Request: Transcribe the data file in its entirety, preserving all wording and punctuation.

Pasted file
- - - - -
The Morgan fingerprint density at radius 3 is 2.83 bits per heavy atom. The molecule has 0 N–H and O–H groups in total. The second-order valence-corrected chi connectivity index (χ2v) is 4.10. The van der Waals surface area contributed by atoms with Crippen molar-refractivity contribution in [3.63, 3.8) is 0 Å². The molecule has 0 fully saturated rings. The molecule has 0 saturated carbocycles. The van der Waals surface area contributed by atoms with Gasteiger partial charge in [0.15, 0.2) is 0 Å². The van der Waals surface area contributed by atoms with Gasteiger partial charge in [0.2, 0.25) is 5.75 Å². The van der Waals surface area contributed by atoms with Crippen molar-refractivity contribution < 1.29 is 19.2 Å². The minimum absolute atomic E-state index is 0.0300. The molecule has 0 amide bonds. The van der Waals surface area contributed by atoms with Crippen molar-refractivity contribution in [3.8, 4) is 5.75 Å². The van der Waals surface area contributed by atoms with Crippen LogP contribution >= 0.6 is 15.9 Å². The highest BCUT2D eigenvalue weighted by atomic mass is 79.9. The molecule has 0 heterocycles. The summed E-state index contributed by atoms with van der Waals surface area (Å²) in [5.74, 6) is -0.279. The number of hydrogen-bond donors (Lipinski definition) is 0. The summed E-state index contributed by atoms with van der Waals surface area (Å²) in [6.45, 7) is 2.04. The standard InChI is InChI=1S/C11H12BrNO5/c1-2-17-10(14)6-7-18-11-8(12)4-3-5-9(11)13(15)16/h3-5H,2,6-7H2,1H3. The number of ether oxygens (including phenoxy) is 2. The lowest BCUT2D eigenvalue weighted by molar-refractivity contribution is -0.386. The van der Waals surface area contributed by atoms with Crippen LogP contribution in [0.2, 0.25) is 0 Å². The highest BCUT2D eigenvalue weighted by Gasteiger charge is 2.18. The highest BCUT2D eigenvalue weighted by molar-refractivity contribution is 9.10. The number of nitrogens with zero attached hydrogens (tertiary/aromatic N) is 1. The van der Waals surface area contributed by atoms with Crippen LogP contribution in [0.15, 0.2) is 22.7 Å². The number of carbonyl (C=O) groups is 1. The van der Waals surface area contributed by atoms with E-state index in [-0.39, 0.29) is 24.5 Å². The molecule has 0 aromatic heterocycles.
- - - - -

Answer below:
The Morgan fingerprint density at radius 3 is 2.83 bits per heavy atom. The molecule has 0 N–H and O–H groups in total. The second-order valence-corrected chi connectivity index (χ2v) is 4.10. The van der Waals surface area contributed by atoms with Crippen molar-refractivity contribution in [3.63, 3.8) is 0 Å². The molecule has 0 fully saturated rings. The molecule has 0 saturated carbocycles. The van der Waals surface area contributed by atoms with Gasteiger partial charge in [0.15, 0.2) is 0 Å². The van der Waals surface area contributed by atoms with Gasteiger partial charge in [0.2, 0.25) is 5.75 Å². The van der Waals surface area contributed by atoms with Crippen molar-refractivity contribution < 1.29 is 19.2 Å². The minimum absolute atomic E-state index is 0.0300. The molecule has 0 amide bonds. The van der Waals surface area contributed by atoms with Crippen molar-refractivity contribution in [3.8, 4) is 5.75 Å². The van der Waals surface area contributed by atoms with Crippen LogP contribution >= 0.6 is 15.9 Å². The highest BCUT2D eigenvalue weighted by atomic mass is 79.9. The molecule has 0 heterocycles. The summed E-state index contributed by atoms with van der Waals surface area (Å²) in [5.74, 6) is -0.279. The number of hydrogen-bond donors (Lipinski definition) is 0. The summed E-state index contributed by atoms with van der Waals surface area (Å²) in [6.45, 7) is 2.04. The standard InChI is InChI=1S/C11H12BrNO5/c1-2-17-10(14)6-7-18-11-8(12)4-3-5-9(11)13(15)16/h3-5H,2,6-7H2,1H3. The number of ether oxygens (including phenoxy) is 2. The lowest BCUT2D eigenvalue weighted by molar-refractivity contribution is -0.386. The van der Waals surface area contributed by atoms with Crippen LogP contribution in [0.2, 0.25) is 0 Å². The highest BCUT2D eigenvalue weighted by Gasteiger charge is 2.18. The highest BCUT2D eigenvalue weighted by molar-refractivity contribution is 9.10. The number of nitrogens with zero attached hydrogens (tertiary/aromatic N) is 1. The van der Waals surface area contributed by atoms with Crippen LogP contribution in [0.15, 0.2) is 22.7 Å². The number of carbonyl (C=O) groups is 1. The van der Waals surface area contributed by atoms with E-state index in [-0.39, 0.29) is 24.5 Å². The molecule has 0 aromatic heterocycles.